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Tickers in this Article: WFC, BAC, JPM, FCNCA, FULT, BXS, SYN, WBS
This past May, President Obama proclaimed the week of May 17 through May 23, "Small Business Week." In his proclamation, he noted that small business in the U.S. creates 70% of all new jobs. Given this statistic, it may be said that real economic recovery will be a result of small business turning on its job creation engine and getting America working again. Unfortunately, jobs cost money, which business owners don't have, and banks won't lend - at least not at the rate necessary to make a difference. In fact, the 22 largest recipients of TARP-related funds cut small business lending by $11.6 billion in the six months following receipt of those funds in April.

Shame on them. Fortunately, there are some banks willing to go to bat for small business in 2010. I believe their faith in
Main Street
will be rewarded in the future. Investors might want to take note. (We provide six tips for creating a winning business in a losing economy. To learn more, check out Starting A Small Business In Tough Economic Times.)
IN PICTURES: 10 Retirement-Wrecking Moves

Top Small Business Lenders With Market Cap > $900 Million

Small Business Loans % of Total Business Loans
Market Cap
First Citizens Bancshares (Nasdaq:FCNCA)
First Citizens, IronStone
Fulton Financial (Nasdaq:FULT)
Fulton, Skylands, Columbia
BancorpSouth (NYSE:BXS)
Synovus Financial (NYSE:SNV)
Multiple Brands
Webster Financial (NYSE:WBS)

More Loans in 2010
Although Wells Fargo (NYSE:WFC) reduced its small business lending by $3 billion between April and November of 2009, it is by far the biggest small business lender in America, extending $73.5 billion in loans. While this is only 24.3% of its loan portfolio, it's still $32 billion more than second place Bank of America (NYSE:BAC). And it's not as if it's abandoning the business. In 2010, Wells Fargo intends to make $16 billion in new loans, 25% more than in 2009. Wells Fargo management believes the economic recovery is slowly taking hold and the number of qualified loan candidates will rise considerably this year. Others that intend to increase the number of loans made to small business owners in 2010 include JPMorgan Chase (NYSE:JPM), with an additional $4 billion, Bank of America, with $5 billion, and $400 million from small-business-focused Webster Financial.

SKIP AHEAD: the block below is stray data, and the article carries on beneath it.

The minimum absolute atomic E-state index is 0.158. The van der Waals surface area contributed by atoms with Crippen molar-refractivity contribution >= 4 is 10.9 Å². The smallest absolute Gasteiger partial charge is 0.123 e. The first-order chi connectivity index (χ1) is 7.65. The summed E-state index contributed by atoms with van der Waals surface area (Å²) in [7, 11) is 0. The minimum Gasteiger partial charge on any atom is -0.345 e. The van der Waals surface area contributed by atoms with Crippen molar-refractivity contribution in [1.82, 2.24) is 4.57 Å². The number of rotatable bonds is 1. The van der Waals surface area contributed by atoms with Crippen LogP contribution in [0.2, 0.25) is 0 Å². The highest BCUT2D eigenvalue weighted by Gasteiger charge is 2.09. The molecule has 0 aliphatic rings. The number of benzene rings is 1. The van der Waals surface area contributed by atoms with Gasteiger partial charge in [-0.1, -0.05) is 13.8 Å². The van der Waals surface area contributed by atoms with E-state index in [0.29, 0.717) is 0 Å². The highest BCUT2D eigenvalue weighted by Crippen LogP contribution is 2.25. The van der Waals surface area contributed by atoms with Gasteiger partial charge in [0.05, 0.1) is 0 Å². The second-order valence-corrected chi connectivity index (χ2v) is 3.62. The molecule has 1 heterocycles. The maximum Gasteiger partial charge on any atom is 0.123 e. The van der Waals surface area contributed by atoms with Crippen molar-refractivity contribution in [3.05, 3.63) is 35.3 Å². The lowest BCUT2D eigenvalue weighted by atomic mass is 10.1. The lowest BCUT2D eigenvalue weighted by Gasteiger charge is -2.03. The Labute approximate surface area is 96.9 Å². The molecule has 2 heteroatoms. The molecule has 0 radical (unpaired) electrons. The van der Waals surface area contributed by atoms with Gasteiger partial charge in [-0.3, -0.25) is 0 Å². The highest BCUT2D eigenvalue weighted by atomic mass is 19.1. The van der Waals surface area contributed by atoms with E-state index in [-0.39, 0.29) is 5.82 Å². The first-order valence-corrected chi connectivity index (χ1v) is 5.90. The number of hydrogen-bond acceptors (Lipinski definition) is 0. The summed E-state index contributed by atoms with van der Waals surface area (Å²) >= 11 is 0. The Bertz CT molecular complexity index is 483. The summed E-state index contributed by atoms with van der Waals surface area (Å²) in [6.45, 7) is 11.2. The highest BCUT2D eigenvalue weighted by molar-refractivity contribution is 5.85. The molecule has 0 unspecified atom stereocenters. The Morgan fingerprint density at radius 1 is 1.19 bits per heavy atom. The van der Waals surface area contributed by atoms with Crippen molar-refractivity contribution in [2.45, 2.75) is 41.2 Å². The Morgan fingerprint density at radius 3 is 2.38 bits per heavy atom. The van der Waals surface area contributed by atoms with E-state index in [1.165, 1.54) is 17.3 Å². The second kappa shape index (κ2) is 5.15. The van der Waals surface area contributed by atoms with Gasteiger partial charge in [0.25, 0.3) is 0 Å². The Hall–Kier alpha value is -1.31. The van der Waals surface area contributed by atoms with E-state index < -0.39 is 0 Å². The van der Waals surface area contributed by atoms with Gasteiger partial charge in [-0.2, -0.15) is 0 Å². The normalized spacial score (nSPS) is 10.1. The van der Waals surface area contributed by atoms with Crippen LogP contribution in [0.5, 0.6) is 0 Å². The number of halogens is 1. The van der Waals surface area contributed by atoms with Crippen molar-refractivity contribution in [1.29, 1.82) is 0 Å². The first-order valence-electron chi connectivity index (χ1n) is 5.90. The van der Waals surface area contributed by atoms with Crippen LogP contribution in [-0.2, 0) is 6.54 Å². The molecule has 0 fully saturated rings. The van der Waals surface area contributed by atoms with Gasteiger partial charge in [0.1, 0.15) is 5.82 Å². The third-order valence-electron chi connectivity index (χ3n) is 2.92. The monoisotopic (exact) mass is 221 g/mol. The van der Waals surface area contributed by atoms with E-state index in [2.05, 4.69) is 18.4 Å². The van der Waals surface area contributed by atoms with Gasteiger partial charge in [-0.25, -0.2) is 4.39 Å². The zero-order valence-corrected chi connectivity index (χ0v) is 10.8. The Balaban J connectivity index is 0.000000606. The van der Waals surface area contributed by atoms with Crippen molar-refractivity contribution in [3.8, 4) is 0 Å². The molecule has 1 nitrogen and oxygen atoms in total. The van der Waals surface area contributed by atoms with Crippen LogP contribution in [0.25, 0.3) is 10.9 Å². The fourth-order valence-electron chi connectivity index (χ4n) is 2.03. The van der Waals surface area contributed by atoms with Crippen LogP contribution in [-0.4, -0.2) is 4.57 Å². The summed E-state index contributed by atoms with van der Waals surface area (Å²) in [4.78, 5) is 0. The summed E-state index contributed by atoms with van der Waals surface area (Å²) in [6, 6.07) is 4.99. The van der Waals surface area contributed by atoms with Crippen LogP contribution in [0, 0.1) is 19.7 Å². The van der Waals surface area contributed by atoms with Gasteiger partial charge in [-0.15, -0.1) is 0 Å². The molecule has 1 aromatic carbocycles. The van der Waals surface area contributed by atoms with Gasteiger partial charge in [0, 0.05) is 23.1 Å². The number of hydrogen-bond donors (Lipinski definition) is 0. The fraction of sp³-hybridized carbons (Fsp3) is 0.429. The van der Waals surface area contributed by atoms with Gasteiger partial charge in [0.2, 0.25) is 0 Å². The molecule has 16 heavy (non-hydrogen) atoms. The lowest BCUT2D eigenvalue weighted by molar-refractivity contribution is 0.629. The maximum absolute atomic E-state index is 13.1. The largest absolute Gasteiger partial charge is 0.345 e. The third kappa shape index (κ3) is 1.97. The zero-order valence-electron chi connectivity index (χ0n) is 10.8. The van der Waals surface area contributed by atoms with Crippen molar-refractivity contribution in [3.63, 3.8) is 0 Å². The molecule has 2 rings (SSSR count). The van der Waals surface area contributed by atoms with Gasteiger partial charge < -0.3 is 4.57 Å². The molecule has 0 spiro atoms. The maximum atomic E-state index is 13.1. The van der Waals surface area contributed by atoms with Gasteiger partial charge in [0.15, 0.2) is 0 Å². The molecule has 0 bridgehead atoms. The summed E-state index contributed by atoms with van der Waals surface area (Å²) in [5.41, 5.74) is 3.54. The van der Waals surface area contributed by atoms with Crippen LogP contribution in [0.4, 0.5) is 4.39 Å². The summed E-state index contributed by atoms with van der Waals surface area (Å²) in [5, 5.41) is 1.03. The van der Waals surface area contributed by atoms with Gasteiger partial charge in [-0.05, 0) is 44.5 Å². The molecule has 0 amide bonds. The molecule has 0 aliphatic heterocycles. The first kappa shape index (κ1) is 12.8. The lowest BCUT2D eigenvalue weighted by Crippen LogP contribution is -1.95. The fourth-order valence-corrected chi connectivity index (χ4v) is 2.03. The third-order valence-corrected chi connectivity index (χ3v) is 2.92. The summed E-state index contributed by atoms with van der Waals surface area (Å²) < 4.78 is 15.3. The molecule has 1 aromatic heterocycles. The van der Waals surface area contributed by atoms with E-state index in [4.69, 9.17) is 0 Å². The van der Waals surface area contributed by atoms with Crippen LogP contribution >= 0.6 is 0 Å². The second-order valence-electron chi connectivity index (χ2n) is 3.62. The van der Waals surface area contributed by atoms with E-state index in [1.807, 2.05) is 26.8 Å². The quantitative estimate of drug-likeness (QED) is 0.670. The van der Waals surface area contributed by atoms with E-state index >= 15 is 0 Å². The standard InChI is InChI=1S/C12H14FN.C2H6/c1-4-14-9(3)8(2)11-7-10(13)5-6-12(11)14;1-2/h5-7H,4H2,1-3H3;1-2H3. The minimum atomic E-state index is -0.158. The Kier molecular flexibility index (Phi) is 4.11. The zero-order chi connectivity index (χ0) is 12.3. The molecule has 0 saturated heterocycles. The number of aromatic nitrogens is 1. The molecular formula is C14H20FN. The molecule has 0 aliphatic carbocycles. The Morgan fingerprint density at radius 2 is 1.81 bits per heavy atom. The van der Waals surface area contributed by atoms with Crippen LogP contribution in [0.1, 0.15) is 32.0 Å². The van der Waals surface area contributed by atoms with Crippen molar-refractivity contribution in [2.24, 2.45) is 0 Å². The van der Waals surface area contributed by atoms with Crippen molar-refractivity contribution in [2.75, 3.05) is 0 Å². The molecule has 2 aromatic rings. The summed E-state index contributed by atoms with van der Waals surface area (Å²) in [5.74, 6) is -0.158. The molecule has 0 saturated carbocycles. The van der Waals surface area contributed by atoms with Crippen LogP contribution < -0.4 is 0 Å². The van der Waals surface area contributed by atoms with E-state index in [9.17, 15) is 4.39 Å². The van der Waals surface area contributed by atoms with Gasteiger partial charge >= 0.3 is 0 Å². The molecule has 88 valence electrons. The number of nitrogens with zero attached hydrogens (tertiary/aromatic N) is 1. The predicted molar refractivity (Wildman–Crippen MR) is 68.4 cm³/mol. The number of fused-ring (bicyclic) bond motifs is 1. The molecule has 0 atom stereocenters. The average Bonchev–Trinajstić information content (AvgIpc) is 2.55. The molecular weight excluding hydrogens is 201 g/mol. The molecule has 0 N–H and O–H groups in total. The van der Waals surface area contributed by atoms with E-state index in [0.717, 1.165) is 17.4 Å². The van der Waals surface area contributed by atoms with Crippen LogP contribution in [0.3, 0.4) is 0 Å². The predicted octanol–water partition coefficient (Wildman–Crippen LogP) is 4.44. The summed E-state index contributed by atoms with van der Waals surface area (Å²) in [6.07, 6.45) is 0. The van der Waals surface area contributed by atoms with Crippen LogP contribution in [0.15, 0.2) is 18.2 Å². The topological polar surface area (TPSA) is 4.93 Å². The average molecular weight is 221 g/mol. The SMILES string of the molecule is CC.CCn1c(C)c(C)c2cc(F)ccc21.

Banks of all sizes have to realize that their profits won't grow substantially until the economy rebounds and it can't do that if small business isn't creating jobs. It's a vicious cycle that needs to end. Wells Fargo and its competitors appear to be ready to concede this.

First Citizens Knows Small Business
Wells Fargo and Bank of America aside, the financial institution that intrigues me the most is First Citizens BancShares (Nasdaq:FCNCA), a Raleigh-based financial holding company with two operating units: First Citizens Bank & Trust Company and IronStone Bank. Together, the units operate in 12 states and generate a significant portion of the company's revenue and earnings. First Citizens is so successful at business banking that it has won numerous national and regional awards for its customer service. For the third quarter ended September 30, 2009, its net interest income increased 6% to $117 million due to a $1.09 billion increase in its interest-earning assets. In addition, it made a one-time, after-tax gain of $63.9 million by acquiring two failed West Coast banks: Temecula Valley Bank in California and Venture Bank in Washington. The gains were the difference between the fair value of the assets and the liabilities assumed. The two deals give it a greater presence in the western part of the country. Perhaps it's this kind of shrewdness that prompted FBR Capital to initiate coverage of the bank with an "Outperform" rating.

Bottom Line
We all know Wells Fargo's heritage. It's been one of Warren Buffett's holdings for years. If you believe in small business and are looking for a bank to invest in, Wells Fargo is a good bet. However, if you are interested in something smaller and nimbler, First Citizens or Webster Financial should do the trick. These banks' faith in small business won't go unrewarded. (To find out how you can succeed as a small business owner, read How To Make A Million In Your Small Business.)

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